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The Association of College and Research Libraries (ACRL) defines information literacy as "the set of integrated abilities encompassing the reflective discovery of information, the understanding of how information is produced and valued, and the use of information in creating new knowledge and participating ethically in communities of learning." The ACRL's 2016 Framework for Information Literacy for Higher Education offers six threshold concepts that encompass information literacy and can help librarians and educators structure outcomes, activities and curricula:
From the Center for History and New Media (CHNM) at George Mason University.
"An online curriculum resource center to help high-school and college world history teachers and their students locate, analyze, and learn from primary sources dealing with women and gender in world history."
Clio in the Classroom: A Guide for Teaching U.S. Women's History.Over the last four decades, women's history has developed from a new and marginal approach to history to an established and flourishing area of the discipline taught in all history departments. Clio in the Classroom makes accessible the content, key themes and concepts, and pedagogical techniques of U.S. women's history for all secondary school and college teachers. Editors Carol Berkin, Margaret S. Crocco, and Barbara Winslow have brought together a diverse group of educators to provide information and tools for those who are constructing a new syllabus or revitalizing an existing one. The essays in this volume provide concise, up-to-date overviews of American women's history from colonial times to the present that include its ethnic, racial, and regional changes. They look at conceptual frameworks key to understanding women's history and American history, such as sexuality, citizenship, consumerism, and religion. And they offer concrete approaches for the classroom, including the use of oral history, visual resources, material culture, and group learning. The volume also features a guide to print and digital resources for further information. This is an invaluable guide for women and men preparing to incorporate the study of women into their classes, as well as for those seeking fresh perspectives for their teaching.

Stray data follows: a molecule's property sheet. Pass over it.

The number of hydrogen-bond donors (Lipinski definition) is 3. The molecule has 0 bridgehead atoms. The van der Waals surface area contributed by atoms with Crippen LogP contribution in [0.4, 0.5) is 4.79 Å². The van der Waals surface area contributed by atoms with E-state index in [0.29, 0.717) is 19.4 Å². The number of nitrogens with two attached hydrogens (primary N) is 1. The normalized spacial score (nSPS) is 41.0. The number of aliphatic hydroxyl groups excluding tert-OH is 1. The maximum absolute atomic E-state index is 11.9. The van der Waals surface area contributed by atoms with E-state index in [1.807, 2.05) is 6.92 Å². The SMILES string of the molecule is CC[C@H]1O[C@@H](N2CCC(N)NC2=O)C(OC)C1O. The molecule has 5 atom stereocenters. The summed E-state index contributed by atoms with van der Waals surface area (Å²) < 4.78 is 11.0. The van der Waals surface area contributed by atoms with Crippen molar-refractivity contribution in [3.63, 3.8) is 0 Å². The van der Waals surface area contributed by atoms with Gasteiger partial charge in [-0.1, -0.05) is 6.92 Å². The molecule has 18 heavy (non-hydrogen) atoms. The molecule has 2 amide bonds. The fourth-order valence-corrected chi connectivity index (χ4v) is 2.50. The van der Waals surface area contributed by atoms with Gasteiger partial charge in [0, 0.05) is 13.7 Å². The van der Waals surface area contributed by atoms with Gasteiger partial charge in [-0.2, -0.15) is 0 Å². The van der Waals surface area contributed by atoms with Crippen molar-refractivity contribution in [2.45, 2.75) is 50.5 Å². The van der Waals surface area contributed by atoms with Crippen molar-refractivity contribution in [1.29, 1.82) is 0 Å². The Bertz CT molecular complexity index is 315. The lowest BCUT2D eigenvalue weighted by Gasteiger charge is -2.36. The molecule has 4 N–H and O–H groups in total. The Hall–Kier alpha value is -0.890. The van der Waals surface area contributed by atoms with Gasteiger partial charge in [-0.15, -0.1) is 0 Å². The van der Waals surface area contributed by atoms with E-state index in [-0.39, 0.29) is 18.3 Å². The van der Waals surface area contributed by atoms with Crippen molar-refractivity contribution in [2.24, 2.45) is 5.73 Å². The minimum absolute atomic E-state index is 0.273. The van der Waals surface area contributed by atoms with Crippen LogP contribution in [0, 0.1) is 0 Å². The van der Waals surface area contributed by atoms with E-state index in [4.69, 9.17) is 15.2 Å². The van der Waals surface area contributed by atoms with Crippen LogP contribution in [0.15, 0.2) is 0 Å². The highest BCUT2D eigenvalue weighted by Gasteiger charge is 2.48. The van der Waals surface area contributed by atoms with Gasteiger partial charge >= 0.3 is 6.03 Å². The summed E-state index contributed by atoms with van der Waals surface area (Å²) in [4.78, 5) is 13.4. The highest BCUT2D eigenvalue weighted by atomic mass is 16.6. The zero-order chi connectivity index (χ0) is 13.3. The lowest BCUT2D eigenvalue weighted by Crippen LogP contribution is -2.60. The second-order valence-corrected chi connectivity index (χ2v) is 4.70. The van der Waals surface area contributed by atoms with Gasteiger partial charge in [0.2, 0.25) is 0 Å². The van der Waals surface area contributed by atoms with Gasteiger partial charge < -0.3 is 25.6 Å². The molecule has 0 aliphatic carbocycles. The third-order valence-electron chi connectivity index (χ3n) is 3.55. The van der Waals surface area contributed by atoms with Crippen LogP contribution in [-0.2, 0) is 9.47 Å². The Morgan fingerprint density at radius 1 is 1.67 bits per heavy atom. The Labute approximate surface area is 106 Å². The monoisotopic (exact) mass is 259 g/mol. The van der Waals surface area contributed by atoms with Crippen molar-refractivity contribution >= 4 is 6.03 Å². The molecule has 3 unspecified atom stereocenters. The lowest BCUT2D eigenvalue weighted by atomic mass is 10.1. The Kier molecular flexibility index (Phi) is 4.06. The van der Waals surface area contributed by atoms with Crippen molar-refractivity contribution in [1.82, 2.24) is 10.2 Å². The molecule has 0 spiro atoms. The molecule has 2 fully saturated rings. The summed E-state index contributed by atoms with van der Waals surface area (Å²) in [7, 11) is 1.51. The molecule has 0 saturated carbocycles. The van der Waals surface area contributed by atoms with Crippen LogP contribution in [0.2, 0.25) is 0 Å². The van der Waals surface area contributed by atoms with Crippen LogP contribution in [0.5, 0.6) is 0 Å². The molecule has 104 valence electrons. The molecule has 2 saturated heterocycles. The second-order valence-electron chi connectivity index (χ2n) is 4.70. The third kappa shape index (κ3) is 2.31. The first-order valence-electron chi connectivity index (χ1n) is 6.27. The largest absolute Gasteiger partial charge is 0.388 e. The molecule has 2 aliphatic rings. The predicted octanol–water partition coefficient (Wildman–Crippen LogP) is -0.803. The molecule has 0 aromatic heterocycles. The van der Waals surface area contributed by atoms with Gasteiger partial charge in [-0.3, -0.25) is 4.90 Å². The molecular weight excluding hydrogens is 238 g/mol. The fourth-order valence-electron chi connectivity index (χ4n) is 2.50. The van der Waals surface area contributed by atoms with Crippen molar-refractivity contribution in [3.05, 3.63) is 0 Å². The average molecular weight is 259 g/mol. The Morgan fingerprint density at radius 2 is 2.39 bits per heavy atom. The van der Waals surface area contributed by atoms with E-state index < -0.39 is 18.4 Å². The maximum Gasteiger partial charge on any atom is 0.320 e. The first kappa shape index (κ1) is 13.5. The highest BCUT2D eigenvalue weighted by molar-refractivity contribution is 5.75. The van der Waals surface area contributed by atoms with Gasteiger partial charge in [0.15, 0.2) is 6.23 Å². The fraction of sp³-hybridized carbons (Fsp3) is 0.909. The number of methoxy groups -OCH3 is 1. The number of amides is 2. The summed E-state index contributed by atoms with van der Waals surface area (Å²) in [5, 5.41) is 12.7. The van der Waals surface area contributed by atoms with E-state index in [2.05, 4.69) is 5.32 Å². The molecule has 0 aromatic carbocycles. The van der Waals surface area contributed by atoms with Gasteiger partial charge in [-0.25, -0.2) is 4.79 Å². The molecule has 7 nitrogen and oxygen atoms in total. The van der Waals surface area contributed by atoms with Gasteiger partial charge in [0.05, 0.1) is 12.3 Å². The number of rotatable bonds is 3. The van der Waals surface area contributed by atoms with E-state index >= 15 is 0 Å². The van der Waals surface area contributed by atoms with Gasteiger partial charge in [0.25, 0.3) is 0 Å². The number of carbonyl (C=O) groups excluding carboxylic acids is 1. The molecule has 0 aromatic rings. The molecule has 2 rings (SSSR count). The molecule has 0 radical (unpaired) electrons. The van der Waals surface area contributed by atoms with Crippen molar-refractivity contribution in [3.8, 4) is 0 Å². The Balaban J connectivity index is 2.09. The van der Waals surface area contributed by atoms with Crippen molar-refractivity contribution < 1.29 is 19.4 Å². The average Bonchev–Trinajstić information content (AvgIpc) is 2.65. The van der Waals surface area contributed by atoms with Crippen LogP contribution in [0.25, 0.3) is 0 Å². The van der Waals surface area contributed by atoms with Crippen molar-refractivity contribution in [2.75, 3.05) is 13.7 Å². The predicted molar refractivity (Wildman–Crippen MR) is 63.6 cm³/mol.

Call Number: Stacks 305.4071 C617
Publication Date: 2009
Living with History / Making Social Change by Gerda LernerThis stimulating collection of essays in an autobiographical framework spans the period from 1963 to the present. It encompasses Gerda Lerner's theoretical writing and her organizational work in transforming the history profession and in establishing Women's History as a mainstream field. Several essays discuss feminist teaching and the problems of interpretation of autobiography and memoir for the reader and the historian. Lerner's reflections on feminism as a worldview, on the meaning of history writing, and on problems of aging lend this book unusual range and depth. Together, the essays illuminate how thought and action connected in Lerner's life, how the life she led before she became an academic affected the questions she addressed as a historian, and how the social and political struggles in which she engaged informed her thinking. Written in lucid, accessible prose, the essays will appeal to the general reader as well as to students at all levels. Living with History / Making Social Change offers rare insight into the life work of one of the leading historians of the United States.